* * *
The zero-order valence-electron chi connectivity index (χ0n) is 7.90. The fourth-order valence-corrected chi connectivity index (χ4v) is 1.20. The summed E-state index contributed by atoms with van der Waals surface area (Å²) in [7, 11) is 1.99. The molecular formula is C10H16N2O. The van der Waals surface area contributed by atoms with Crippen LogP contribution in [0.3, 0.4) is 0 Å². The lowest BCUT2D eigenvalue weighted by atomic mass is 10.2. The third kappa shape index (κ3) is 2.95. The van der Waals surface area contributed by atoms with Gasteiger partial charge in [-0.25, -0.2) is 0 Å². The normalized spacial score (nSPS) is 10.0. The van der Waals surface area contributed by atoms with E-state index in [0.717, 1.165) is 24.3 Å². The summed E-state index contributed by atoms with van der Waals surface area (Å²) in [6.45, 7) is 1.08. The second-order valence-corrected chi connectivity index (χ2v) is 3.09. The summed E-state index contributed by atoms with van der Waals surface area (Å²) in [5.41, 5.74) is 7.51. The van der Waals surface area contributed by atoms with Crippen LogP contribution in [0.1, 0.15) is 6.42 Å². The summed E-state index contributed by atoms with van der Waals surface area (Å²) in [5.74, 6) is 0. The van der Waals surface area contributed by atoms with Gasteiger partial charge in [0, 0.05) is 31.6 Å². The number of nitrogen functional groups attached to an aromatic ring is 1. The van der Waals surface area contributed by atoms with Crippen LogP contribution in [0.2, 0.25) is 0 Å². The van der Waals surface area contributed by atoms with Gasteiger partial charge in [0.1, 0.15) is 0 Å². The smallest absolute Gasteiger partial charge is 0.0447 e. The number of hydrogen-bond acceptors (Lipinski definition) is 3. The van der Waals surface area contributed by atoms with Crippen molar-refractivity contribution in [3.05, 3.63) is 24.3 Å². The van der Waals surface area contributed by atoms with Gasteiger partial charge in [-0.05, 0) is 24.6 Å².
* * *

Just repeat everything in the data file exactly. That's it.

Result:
The zero-order valence-electron chi connectivity index (χ0n) is 7.90. The fourth-order valence-corrected chi connectivity index (χ4v) is 1.20. The summed E-state index contributed by atoms with van der Waals surface area (Å²) in [7, 11) is 1.99. The molecular formula is C10H16N2O. The van der Waals surface area contributed by atoms with Crippen LogP contribution in [0.3, 0.4) is 0 Å². The lowest BCUT2D eigenvalue weighted by atomic mass is 10.2. The third kappa shape index (κ3) is 2.95. The van der Waals surface area contributed by atoms with Gasteiger partial charge in [-0.25, -0.2) is 0 Å². The normalized spacial score (nSPS) is 10.0. The van der Waals surface area contributed by atoms with E-state index in [0.717, 1.165) is 24.3 Å². The summed E-state index contributed by atoms with van der Waals surface area (Å²) in [6.45, 7) is 1.08. The second-order valence-corrected chi connectivity index (χ2v) is 3.09. The summed E-state index contributed by atoms with van der Waals surface area (Å²) in [5.41, 5.74) is 7.51. The van der Waals surface area contributed by atoms with Crippen LogP contribution in [0.1, 0.15) is 6.42 Å². The summed E-state index contributed by atoms with van der Waals surface area (Å²) in [5.74, 6) is 0. The van der Waals surface area contributed by atoms with Gasteiger partial charge in [0, 0.05) is 31.6 Å². The number of nitrogen functional groups attached to an aromatic ring is 1. The van der Waals surface area contributed by atoms with Crippen LogP contribution in [0.2, 0.25) is 0 Å². The van der Waals surface area contributed by atoms with Gasteiger partial charge in [0.1, 0.15) is 0 Å². The smallest absolute Gasteiger partial charge is 0.0447 e. The number of hydrogen-bond acceptors (Lipinski definition) is 3. The van der Waals surface area contributed by atoms with Crippen molar-refractivity contribution in [3.05, 3.63) is 24.3 Å². The van der Waals surface area contributed by atoms with Gasteiger partial charge in [-0.05, 0) is 24.6 Å².